So why all this reskilling? First, for survival. But second, you gotta walk the walk. If you really want to be of service and you really believe in a thing, you have to live it. You have to know it.

After the holidaze I’ll be getting back out there and checking out what’s going on in the Green community. I hope you’ll stop back by. The promised Ranch updates will be coming as well.

Thanks for the visit. Happy Holly Daze.

My New Column

by Robbie - November 8th, 2010

I’ve got a column now in an internet mag called Mile Hi Green. I call it “Robbie Knight’s Comm Post” as a pun but also as a definition; compost is a conglomeration of sorts, even if it isn’t exactly a potpourri. A lot of potpourris actually smell worse than compost heaps, in my opinion, but more to the point…composting is a process, and I believe we’re all in the process of coming to terms with the reality of the finite. There’s only so much wilderness, only so much accessible oil left in the ground, only so much clean water, yet the demand on limited resources grows greater and greater. Humans (perhaps most particularly Americans) don’t really believe in limits and we don’t like them imposing themselves upon our progress. We don’t like to be hindered and we don’t like the word, “No,”.

I wonder if we occasionally fail to see the creative possibilities that arise from a little imposition, especially while we’re whining about being imposed upon. “Double sided printing isn’t going to work!” “I don’t WANT to refill a water bottle!” “Why should I have to take shorter showers?” These are whines I’ve heard frequently. Nobody likes change, especially if it means an even temporary inconvenience.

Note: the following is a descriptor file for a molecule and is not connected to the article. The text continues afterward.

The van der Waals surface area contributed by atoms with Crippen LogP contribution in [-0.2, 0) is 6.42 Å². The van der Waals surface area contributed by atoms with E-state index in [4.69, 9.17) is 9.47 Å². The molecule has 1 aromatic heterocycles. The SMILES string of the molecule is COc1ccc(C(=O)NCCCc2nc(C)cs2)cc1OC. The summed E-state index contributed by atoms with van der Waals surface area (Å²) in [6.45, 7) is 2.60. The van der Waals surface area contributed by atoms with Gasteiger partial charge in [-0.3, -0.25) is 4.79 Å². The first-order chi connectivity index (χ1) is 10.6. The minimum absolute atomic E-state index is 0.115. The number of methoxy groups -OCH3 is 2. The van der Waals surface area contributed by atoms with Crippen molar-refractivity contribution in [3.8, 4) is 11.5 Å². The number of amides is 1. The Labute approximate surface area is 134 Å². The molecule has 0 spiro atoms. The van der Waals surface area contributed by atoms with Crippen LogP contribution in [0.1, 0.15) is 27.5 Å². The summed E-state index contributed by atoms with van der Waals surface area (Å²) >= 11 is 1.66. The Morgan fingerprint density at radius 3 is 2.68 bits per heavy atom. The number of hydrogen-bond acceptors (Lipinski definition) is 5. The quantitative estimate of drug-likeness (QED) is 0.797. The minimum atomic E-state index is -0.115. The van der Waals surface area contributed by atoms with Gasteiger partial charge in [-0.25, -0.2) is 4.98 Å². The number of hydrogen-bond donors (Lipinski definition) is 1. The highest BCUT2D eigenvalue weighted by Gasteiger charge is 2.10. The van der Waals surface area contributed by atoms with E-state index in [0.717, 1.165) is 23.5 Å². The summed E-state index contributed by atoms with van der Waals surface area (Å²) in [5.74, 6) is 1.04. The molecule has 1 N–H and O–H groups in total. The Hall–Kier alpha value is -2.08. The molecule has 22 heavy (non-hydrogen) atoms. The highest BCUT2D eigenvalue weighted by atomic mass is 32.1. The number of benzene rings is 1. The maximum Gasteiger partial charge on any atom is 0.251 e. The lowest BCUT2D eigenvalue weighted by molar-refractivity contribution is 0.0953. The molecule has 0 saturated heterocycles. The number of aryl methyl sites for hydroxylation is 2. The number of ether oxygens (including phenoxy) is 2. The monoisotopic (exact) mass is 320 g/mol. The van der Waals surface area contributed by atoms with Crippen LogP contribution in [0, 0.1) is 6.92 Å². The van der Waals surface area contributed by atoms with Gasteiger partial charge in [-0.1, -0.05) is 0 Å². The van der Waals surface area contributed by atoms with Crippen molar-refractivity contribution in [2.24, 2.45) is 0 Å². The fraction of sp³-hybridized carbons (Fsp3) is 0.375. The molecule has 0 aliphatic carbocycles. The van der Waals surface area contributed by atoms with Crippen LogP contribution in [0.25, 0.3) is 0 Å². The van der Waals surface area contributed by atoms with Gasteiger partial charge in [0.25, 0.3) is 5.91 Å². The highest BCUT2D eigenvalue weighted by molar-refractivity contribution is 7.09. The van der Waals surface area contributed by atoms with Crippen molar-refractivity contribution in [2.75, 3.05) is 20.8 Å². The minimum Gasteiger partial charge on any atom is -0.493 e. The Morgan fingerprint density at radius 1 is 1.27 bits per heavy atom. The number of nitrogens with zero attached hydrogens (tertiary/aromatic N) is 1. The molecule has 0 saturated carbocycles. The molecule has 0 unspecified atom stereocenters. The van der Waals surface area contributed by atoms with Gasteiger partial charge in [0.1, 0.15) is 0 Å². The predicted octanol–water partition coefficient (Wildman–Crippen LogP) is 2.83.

I think it’s my job to be one of the folks who make those inconvenient changes seem more attractive in some way, to find the humor and creative opportunities in them and seduce people into carrying their own customized water bottles.

After a series of informal interviews with folks who’ve survived implementing earth-friendly practices at work, I’m under the impression that this is good for more than the environment. The people I talked to observed that after the initial whining and begrudging, it occurred to their coworkers that they were doing good for a Greater Reason-one bigger than themselves, and that made them feel good. They bonded over it and got some gratification from it. They were glad they were a part of the effort to make less waste. This feel-good side effect is reason enough to try Green, since it bonds humans. When humans bond, then the possibilities really are endless.

This month my column is a Comm Post heap of hints and tips for holiday season, including driving tips for sharing the road with big game (over the river and safely through the woods) and how to cut back on spending this holiday without it hurting. Sometimes just doing a little bit less than ease a lot of strain. And why should the holidays be a strain, anyway? How about a new, more relaxing tradition?

Thanks for reading, and I also appreciate your patience lately. Regular updates to Denver Green Channel begin…now!